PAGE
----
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  5. woot - awesome video!! and i love your distinction between 'asking for *more*' v 'asking for some' -- kinda helps clarify some things in my mind... in any case, nice work and good luck keeping up that impulsion!

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    1. Yeah I love that separation, too. It helps me not nitpick on days where my horse is sore or not mentally playing the game. Those days I aim for "some" but don't push for "more." Now that I have a good feel for what the distinction feels like, it's easier to tell myself when I'm getting enough from my horse and lay off.

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  6. You guys look great!!! As usual! :)

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    1. Aw thanks! :) We look more put together now... when our reins are shorter!! ;)

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  7. I cannot wait to learn how to go sideways - Dressage Diva Dancing here we come...i hope...someday!

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    1. Dooooo it! Mini leg yields are a super easy way to start, and something both Nancy and Kika could work on, even when they're out of shape due to nasty winter! Try little leg yield zig zags -- one or two strides off the wall, one or two strides straight, and one or two strides back to the wall. Try to keep their shoulders squared up so they really have to widen at the shoulder to step sideways. The amount of sideways isn't important, it's developing the control (and your feel of that control) of the shoulders (keeping them straight/opening them up/moving them off your rein). Give it a try, and don't feel bad if it takes awhile to really develop that control. It took me forever!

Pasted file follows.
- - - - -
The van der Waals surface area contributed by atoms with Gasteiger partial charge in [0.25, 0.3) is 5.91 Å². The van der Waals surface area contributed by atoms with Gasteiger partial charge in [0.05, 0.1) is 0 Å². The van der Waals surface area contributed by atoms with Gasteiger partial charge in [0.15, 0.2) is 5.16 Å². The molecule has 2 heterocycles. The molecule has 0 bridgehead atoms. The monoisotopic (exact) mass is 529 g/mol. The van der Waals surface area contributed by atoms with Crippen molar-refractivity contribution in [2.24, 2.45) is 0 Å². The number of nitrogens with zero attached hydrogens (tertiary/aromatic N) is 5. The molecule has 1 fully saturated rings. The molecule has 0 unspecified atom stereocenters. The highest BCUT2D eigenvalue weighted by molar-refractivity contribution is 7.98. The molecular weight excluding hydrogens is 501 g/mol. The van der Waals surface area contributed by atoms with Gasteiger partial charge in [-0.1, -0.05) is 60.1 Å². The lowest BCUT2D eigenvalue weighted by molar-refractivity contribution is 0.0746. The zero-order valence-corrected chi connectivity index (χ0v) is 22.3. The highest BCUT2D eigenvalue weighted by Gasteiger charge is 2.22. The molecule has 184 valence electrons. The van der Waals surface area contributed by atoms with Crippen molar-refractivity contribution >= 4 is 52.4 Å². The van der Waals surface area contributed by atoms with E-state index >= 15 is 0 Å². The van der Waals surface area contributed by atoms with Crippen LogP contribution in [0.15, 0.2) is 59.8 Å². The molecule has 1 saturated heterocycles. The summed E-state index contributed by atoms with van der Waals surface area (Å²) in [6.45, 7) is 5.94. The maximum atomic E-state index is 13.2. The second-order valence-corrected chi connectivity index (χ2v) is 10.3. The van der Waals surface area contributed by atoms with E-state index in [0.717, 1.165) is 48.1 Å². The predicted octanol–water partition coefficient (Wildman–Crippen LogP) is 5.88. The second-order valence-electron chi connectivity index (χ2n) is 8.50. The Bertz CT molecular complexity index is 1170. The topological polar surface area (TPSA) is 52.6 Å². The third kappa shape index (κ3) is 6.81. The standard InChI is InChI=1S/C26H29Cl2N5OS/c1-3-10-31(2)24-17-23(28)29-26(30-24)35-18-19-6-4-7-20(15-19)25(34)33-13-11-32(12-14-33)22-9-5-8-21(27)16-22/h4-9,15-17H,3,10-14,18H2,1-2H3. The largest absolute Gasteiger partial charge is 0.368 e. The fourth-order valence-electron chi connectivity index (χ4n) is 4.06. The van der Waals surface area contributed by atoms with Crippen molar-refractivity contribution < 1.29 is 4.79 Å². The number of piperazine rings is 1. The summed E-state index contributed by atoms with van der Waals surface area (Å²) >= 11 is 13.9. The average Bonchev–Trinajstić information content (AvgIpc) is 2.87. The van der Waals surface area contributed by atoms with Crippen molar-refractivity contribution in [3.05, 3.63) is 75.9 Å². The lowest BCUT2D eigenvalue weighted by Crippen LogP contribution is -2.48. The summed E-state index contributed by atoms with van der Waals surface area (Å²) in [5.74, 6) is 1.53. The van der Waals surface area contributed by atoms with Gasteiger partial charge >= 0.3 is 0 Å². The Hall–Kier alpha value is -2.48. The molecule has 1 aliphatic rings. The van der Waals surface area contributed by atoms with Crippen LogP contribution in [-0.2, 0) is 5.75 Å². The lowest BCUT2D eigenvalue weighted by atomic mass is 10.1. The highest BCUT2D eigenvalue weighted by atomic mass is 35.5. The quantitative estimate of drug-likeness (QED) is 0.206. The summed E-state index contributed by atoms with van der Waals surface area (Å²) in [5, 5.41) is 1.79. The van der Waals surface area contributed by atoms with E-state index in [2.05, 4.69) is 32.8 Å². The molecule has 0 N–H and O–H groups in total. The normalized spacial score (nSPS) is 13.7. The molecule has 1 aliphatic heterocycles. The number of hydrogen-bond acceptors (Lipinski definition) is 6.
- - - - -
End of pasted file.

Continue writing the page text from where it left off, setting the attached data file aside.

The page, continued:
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    2. I'll have to research how to ask for them as lateral movements is not something I have ever learned :-/

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    3. *hugs* you're totes the bestest!!!

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  8. Wow! Ya'll look great :) We only go sideways at the walk and sometimes trot, and there is a lot of room for improvement with it.

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    1. We do a whole lot of things at the walk. It's a really nice and low key way to introduce both myself and Guinness to a concept without running out of space on the long side, or trying to coordinate too many aids too fast. There isn't much you can't work on at the walk (Except flying changes! Drat!!), and really clarify your aids so they don't get so overwhelming at faster gaits.

      There is always so much room for improvement. My trainer said something interesting to me once "You work so hard to get up the levels, then you get to Grand Prix and spend your whole life trying to perfect it. It's never perfect, there are always improvements to be made and work to be done." So true.

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  9. I do love me some leg yields, and have just started haunches-in and really, really appreciate feeling my horse bring his haunches around in response to my leg. It probably helps that he's a pretty flexible guy, especially compared to the ponies I leased in the past, but it really is so badass to feel your horse move sideways off your leg!

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    1. It's like magic! I always want to yell out "HEY EVERYONE! LOOK WHAT I CAN DO!" :)

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    2. RIGHT?! My mother in law has had me do it on her PSG horse in a little lesson, and at first I was like "wtf am I doing... I put my hands and legs like where or what now?" and then suddenly it's all BOOM! Yeah, I LOVE dressage.